The past decade saw a proliferation of digitally native brands that harnessed the power of social media platforms like Facebook and Instagram to reach target audiences. Many of these marketers are gaining the ability to launch targeted television campaigns as more people hook up their TVs to the internet.

“Certain segmentation is very similar to how you’ve seen traditionally on digital distribution,” Chris Contreras, senior vice president of customer success and revenue operations at MNTN, said in this interview with “The beauty of that is that we’ve allowed access to performance marketing in the TV sector.”

Connected television (CTV) offers the ability for advertisers to measure response to their campaigns in near-real-time, helping to make adjustments to their ad creative and placements on the fly. Meanwhile, CTV has a growing inventory of advertising as subscription platforms like Netflix and Disney+ offer commercial breaks. Meanwhile, free, ad-supported television (FAST) services like Pluto TV and The Roku Channel are gaining viewers as they expand their programming.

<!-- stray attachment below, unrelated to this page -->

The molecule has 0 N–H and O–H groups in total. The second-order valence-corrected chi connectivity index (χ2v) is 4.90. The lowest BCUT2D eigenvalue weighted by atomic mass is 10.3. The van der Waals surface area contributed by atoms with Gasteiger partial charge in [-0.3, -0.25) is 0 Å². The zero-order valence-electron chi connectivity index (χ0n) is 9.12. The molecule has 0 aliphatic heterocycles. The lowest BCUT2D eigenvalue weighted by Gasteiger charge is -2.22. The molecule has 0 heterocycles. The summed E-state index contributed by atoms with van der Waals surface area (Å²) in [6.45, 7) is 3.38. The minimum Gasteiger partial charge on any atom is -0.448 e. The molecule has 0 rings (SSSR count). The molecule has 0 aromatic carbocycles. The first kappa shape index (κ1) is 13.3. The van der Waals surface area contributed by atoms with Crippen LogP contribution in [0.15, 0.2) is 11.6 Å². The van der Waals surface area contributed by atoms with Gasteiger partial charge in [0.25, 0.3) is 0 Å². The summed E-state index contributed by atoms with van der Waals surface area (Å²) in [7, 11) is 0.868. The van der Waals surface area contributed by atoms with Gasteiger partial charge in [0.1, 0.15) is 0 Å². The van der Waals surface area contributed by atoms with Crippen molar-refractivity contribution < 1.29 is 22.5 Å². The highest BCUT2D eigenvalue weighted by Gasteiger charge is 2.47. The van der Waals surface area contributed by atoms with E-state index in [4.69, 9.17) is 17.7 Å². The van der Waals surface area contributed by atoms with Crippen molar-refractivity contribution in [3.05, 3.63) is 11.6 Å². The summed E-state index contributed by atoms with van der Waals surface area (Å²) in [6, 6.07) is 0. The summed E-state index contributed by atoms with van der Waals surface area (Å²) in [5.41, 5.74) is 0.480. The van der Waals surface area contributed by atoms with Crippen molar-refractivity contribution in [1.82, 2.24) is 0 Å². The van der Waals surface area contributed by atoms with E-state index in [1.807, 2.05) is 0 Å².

“Imagine the highest quality of creative, which is a TV ad … and opening that accessibility to brands of all sizes,” Contreras said. “The targeting capabilities of digital is a powerful one-two punch.”

Television advertising has been cost-prohibitive for many smaller brands or regional businesses. Because CTV ads can be targeted to more specific audiences, these marketers are gaining the ability to launch TV-like campaigns. Their performance also can be measured with different kinds of indicators, such as cost per acquisition (CPA).

“Our goal here is not to drive brand awareness and those high-level marketing goals,” Contreras said. “There’re different nuances to the different styles of customers we have. But the North Star is whatever they coin as performance is what we chase in the platform.”

You are watching “Driving Audience Strategies with CTV Performance Data,” a Leadership Series Presented by MNTN. For more videos, please visit this page.